View Full Version : The Moron column count '02: Flubs 10, Sox 2

04-08-2002, 09:16 AM

Now I get to write a fluff piece about my love object. I love my job.


I give this one a 4 for its positive pointlessness.

5=Extremely positive
3=equal parts positive and negative
1=extremely negative

That makes the totals (columns/points/average points):

Flubs 10/37/3.7
Sox 2/7/3.5


Sammy speaks his mind

April 7, 2002


Sure, he notices. As a nightly devotee of TV highlight shows, Sammy Sosa sits in his lakefront condo and sees the fuss about Barry Bonds. It isn't an easy role, playing the forgotten man and watching Bonds dominate headlines while he deals with a stumbling, impotent Cubs team mired in rooftop politics and stung by boos.

But Saturday, he made a promise. Even though the Cubs have dropped four of their first five games against marginal opposition, even though Bonds threatens to render him irrelevant in a home-run duel still spiced with hard feelings, Sosa smiled and shook his head when he was asked whether 2002, once again, will be the Year of Bonds.

''No matter what he does now, at the end of the year, I will be right there--and so will this team,'' Sosa said. ''It's the same thing every year. I go through some slow periods, some ups and downs, but then I am right there at the end. Barry can do his thing. Don't worry about me. And don't worry about this team.''

Unlike his competition with Mark Mc-Gwire, which was friendly and respectful, Sosa makes it clear that he and Bonds won't be exchanging heart taps anytime soon. While they have talked since their spring-training crossfire in Arizona, Sosa still is stung by Bonds' criticism that he was ''running his mouth'' when Sosa told reporters about their outfield conversation in Mesa. During the chat, Sosa said Bonds urged him to break his record of 73 home runs. Bonds disagreed with Sosa's interpretation, prompting an angry Sosa to suggest that some of Bonds' teammates might be right about him being a bad guy. The subject had been moot for weeks--until Saturday, when Sosa recounted it by his locker after an unsightly 6-1 loss to the Pittsburgh Pirates.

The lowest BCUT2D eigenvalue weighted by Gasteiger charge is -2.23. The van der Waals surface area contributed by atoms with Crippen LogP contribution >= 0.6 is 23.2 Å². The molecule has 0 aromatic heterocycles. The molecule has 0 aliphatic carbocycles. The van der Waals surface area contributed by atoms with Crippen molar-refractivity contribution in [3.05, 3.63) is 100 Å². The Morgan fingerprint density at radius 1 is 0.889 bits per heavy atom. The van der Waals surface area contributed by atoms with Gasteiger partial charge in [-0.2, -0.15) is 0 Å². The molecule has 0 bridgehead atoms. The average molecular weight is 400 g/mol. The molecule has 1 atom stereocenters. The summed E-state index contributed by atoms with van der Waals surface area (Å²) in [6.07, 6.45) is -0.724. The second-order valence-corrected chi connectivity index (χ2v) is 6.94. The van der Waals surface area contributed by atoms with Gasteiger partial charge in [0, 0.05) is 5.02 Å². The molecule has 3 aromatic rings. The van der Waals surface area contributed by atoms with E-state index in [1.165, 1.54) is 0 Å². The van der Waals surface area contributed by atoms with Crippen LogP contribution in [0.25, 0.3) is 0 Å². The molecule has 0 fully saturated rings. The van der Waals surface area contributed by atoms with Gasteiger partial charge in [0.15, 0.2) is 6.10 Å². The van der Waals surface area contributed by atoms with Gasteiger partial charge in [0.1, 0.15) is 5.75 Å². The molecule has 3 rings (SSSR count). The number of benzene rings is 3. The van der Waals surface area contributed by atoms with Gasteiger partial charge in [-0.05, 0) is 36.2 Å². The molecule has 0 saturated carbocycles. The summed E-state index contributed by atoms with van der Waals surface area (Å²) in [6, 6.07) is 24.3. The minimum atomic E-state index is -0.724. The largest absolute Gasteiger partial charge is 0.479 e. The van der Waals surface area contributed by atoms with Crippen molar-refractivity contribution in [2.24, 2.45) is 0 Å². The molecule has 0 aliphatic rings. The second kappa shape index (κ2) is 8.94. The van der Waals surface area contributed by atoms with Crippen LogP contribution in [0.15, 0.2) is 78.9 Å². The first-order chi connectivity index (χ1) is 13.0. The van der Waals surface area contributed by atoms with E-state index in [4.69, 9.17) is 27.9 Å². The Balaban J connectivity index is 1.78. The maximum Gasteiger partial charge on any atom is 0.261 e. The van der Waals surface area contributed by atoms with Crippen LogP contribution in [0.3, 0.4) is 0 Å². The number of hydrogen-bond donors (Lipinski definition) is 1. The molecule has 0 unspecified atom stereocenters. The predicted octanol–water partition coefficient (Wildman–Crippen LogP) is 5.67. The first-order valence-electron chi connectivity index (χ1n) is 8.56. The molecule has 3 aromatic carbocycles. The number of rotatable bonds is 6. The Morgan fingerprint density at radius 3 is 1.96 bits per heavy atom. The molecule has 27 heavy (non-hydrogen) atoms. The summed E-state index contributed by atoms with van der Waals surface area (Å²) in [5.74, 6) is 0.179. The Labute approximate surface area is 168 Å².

"We talked in the outfield. He said what he said. I told [reporters] about it, and Barry said I was running my mouth. I did not like that, and I said so,'' Sosa said. ''I didn't take kindly to what he said. I still don't know why he did that.''

Not exactly the same warm, fuzzy scene Sosa and McGwire shared in 1998. I mentioned this to Sosa. ''Hey, Mark was No. 1,'' he said, pounding his chest for emphasis. ''I don't have to tell anyone that. Mark was No. 1.''

Right now, the baseball world might beg to differ. If reaction to his record-busting season was moderate at best and occasionally tepid, Bonds has struck a nationwide chord with five homers in the San Francisco Giants' first four games. Suddenly, we wonder whether Bonds might break his own single-season record as he steadily climbs toward No. 600, which will put him 155 short of Henry Aaron's all-time record. It is hard to push Sosa, one of the leading ambassadors of the game, into the shadows. But that's what Bonds has done in the first week, even though Sosa has hit three homers and could erase the margin on a single windy afternoon. On Saturday, Bonds preserved another Giants victory with a sliding catch with the bases loaded. He has grabbed the spotlight Sosa thrives on.

''Surprised?'' Bonds said. ''Shocked is more like it. I'm as shocked as anybody.''

Even Ernie Banks, the world's leading Sosa fan, is in awe of Bonds. After appearing at a ceremony honoring Bonds on Friday, Mr. Cub gushed, ''Ted Williams had a great swing, but this kid, he is so powerful, the ball just goes off his bat. The sound of it is so different. It's a loud sound. He's just remarkable. Gosh, what a player. If they had pitched to him last year, he might have hit 90 home runs. What a player.''